No doubt we’ve learned a lot over these four months or so. Maybe one of the larger lessons was the inherent fragility of our supply chains. The two sides of the seemingly same coin, globalization and just-in-time operations both showed weaknesses, albeit in a time of extraordinary circumstances. I think there’s a lot of companies walking away from the pandemic with a less than completely trustworthy feeling about both.
But how will these lessons be acted upon going forward? The easy answer is companies cannot rely on getting parts, materials and products from around the globe as they thought they could. For some, that will mean diversifying supply chains, but I’d think it also means most will start looking for ways to buffer their supply chain, as well. That means keeping certain amounts of stock on-hand or at least not on the other side of an ocean.
This cashing of materials may be a bit problematic for many, as we’ve had decades (at least in the USA) of living under lean manufacturing and lean supply chain doctrine that all but removed the notion of on-site inventory. So much so in fact, that many production and retail facilities were purposefully designed with the smallest amount of storage necessary to continue operations. And it’s not just the end users, the bulk of the supply chain has made similar adjustments, from suppliers to retailers.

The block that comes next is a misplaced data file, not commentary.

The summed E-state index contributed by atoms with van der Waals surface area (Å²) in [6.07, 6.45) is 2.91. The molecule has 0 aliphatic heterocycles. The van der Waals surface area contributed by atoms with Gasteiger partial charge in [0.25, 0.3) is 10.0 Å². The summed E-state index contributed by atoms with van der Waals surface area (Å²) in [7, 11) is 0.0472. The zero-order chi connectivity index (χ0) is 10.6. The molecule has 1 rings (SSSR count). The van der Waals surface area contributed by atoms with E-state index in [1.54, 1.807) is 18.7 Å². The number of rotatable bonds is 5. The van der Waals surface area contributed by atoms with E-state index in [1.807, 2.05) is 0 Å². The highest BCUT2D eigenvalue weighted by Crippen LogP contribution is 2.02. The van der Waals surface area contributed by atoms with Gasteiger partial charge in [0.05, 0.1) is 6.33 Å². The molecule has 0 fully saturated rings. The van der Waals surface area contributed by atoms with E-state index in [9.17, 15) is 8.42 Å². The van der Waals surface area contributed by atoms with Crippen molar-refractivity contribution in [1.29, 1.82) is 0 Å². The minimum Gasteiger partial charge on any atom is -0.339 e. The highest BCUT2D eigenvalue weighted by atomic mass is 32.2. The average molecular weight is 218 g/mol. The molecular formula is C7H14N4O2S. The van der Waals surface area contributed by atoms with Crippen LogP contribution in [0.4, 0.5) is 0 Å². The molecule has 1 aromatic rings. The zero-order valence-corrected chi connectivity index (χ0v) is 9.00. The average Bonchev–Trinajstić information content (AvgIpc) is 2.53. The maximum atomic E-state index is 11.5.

It will be interesting to watch how painful the shortages of the last quarter or so are compared to the motivation to keep materials on hand in case similar events happen again. Will this drive firms to create inventory space in an effort to smooth any sort of speed-bumps or will they lean on suppliers to carry a larger amount of stock for them?
These questions might boil down to who will have to set aside more warehousing space. This will be answered by the power dynamics of supplier/buyer relationships. Will stores reduce their sales floor to increase storage? Or will it be vendors? Perhaps something even more left field could develop like docks and cross docks also becoming buffers or a new middleman industry of short term storage.
What I do predict is we’ll all have to dust off that supply chain book with the chapter about calculating safety stock – a chapter we all glossed over as we flipped as quickly as we could to get to lean operations.